Just like Fight Club, Twitter has rules. But unlike Fight Club, we can talk about them.
They’re largely unwritten, but most people who take Twitter seriously follow them. If you’re starting to get unfollowed but you don’t know why, then chances are you’re breaking one of them. There are a lot of reasons why you might get unfollowed on Twitter, but here are five of the more popular reasons:
Like a needy girlfriend, you need to pay lots of attention to your Twitter account. Depending on what you read, only around 20 percent of all Twitter users have post in the last month. Don’t let your account go inactive and you won’t get unfollowed. Try to devote a few minutes every couple of hours to tweet something. Actively tweeting is very important.
Don’t feel the need to tweet your every move, write a blog or leave it for your autobiography. Don’t abuse the “Tweet” button. Tweet too often and you’ll come across as spammy, filling your followers feed and you’ll probably find yourself getting unfollowed.
You’ve probably noticed that some people follow you and then a couple of days later, they’re gone. Maybe they were hurt because you didn’t follow them back. You probably shouldn’t follow every single person who follows you, but you should at least take a moment to look at the follower’s profile and see what he or she is all about. If they have a common interest with you, follow them back. Give it a whirl and see what they offer. If they’re uninteresting or spammy you can always unfollow them.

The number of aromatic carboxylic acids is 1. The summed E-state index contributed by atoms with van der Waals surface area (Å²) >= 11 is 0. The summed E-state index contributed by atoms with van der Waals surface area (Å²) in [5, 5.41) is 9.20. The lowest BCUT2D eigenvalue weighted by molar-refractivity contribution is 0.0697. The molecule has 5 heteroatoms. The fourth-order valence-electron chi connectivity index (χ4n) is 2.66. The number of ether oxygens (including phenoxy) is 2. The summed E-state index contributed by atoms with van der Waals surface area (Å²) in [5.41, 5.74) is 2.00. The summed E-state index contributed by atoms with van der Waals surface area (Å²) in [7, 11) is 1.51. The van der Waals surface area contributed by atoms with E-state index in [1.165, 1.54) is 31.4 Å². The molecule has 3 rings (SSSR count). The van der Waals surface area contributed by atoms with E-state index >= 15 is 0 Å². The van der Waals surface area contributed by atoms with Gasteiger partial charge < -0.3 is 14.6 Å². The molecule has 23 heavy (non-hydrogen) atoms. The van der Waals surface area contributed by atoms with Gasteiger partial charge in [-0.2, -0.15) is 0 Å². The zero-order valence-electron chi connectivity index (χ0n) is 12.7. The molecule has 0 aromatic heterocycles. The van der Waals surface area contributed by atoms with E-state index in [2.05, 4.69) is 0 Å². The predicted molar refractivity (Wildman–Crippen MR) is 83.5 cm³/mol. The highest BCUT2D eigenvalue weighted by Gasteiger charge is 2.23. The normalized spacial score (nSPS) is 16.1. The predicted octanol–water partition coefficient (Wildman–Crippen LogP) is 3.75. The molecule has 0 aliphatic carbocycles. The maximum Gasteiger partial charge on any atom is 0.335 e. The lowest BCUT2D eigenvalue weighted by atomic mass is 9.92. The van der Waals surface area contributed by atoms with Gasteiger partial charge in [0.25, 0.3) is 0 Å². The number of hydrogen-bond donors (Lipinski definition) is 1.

Twitter is full of adults using adult language. Some people don’t like this. If you are going to swear in your tweets, make sure there’s a really good reason. If you’re using four letter words as adjectives way too often, you’ll soon see a drop in your followers. Wash your mouth out, buy yourself a dictionary, catch up on Countdown and you’ll keep more of a loyal following.
Hopefully most of you are polite enough to use manners in real life. Twitter users expect you to be polite too. If you don’t thank people for following you or retweeting you, they’ll soon notice. A simple “Thank you,” along with the person’s Twitter name you’re thanking, can go a long way to creating a solid Twitter connection.